I know I've written about Disney Wine and Dine numerous times already.  I'm sure some or all of you are probably thinking that I need to either work on my decisiveness or stop talking about this race.  But the timing in November, so soon after the Chicago Marathon and so close to Thanksgiving, really is tough.

I really do think that trying to do both races in the same year is a huge gamble, given how injury-prone I have proved to be.  It would be most prudent for me to choose either the Chicago Marathon or Disney Wine and Dine in 2013, not both.  This is not just from a physical perspective but also from a cost perspective.  Both of these races are pricey (and the Chicago Marathon is raising its registration fee from $150 last year to $175 this year!)  It is incredibly hard for me to choose one or the other, though.

Do I go for marathon redemption in my beloved home city at one of the greatest races in the world, which literally changed my entire perspective?  I'll be battling huge physical challenges and training will take over my life for several months.  But I'll have enormous home-field advantage, no travel costs, and will be working towards improving my performance at the most monumental running goal of my life.

Or do I go for a half-marathon at the amazing Disney theme parks, among the most magical places in the world, which never cease to enchant me every time I visit?  I'll have much less training on my plate and much less pressure, I've been wanting to do this race for years, and the race will be pure, unadulterated, unparalleled fun in a way that only Disney is capable of providing.  But it will also require considerable expense and travel commitments both from Adam as well as myself, and I certainly won't be attaining any PRs there.

Or... do I go for broke (literally and figuratively) and do both?  It will be very tough on the body, the pocketbook, and the calendar... but there would be both great fun as well as goal-striving.  2013 would certainly be a year that would go down in history for me from a running perspective.  Plus...

"You only live once.  But if you lived like me, once is enough."
- Frank Sinatra

(However, it does go without saying that I'm no Frank Sinatra.)

I don't have a ton of time to think about this.  Chicago Marathon registration opens on February 19 and will probably sell out quickly.  I guess if it comes down to it, I could buy myself some decision time by doing a post-close charity fundraising entry.  Fundraising scares me, though, so I'd prefer not to have to worry about it.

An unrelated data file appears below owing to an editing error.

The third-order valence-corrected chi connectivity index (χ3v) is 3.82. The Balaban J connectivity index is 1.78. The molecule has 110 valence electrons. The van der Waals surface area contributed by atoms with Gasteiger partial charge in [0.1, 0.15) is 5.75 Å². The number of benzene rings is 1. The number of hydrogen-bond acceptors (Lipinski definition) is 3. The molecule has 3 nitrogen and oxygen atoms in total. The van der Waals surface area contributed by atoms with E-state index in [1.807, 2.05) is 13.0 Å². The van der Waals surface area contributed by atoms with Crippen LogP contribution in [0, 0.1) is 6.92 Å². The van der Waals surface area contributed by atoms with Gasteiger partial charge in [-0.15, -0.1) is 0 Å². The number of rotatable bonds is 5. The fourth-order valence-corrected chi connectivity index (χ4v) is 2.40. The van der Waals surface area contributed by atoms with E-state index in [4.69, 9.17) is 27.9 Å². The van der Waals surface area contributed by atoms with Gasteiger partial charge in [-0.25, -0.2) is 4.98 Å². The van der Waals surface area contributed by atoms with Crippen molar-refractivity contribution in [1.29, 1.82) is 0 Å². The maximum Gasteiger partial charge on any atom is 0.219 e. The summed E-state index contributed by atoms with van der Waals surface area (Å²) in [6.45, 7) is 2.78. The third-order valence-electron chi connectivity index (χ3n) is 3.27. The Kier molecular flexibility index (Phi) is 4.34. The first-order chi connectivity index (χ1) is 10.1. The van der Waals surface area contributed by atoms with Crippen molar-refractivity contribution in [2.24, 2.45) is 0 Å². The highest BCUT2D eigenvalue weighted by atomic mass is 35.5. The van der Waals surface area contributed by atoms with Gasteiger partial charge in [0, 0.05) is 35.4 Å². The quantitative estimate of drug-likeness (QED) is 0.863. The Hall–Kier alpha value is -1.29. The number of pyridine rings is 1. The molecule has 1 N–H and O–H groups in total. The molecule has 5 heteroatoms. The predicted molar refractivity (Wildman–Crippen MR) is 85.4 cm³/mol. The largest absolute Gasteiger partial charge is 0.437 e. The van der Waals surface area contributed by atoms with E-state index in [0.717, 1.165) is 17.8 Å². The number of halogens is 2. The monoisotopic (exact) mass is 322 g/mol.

So where am I with this decision?  Right here:

 Isn't this fun?!?!?

Saturday, January 5, 2013

Wanting what I can't have

I am going to let you all in on a little secret: I have the ability to manipulate the universe.

Yes, yes, I'm sure you are all thinking that surely I jest.  But I am being completely serious. 

How does one manipulate the universe, you ask?  Here are some examples:
  • I can make it rain by washing my car.
  • I can make it sunny by carrying an umbrella.
  • I can make it cold by not bringing a jacket.
  • If I am in a hurry to get someplace, there is guaranteed to be an accident, bad traffic, or marching protesters blocking the roads.
  • If I am waiting all day for a phone call, the phone is guaranteed not to ring for the X.9999 hours that I am sitting by the phone.  But it will absolutely ring during that single minute that I step away to use the bathroom.
  • When I drop toast with jelly on it, the toast will always land on the jellied side.  Always.  Not to mention that the odds of me dropping my jelly toast will increase in direct proportion to the price of the carpet.  If the carpet is white, then I might as well just save myself the trouble by purposefully flinging the entire jar of jelly directly onto the floor.

Dropped toast always falls to the floor in slow motion, too.

I could keep going.  But you get the idea.

My cosmic powers have been hard at work again this week.  Usually it takes significant effort and mustered motivation for me to get myself out the door and go for a run.  This is especially true early in the morning and/or when it is cold outside. 

Once I get myself going I do feel good, and I always feel great after my run.  Getting started can be really rough for me, though.

But not this week. 

My last run was done on New Year's Eve.  After feeling ankle pain, I told myself that I would take a minimum of 10-14 days off of running to try to heal.  But the speed workout went so well that now I've been really, really itching to get out there for another run.  WHY NOW!?!?!?

To make matters worse, the temperatures were warm today by Chicago winter standards.  It felt like everywhere I looked I saw runners outside, smiling, basking blissfully in the fresh air while cavorting in their running shoes, hair blowing in the wind like it always does in those shampoo commercials. 

OK, OK, maybe I exaggerate about the hair blowing.  Regardless, I was tormented.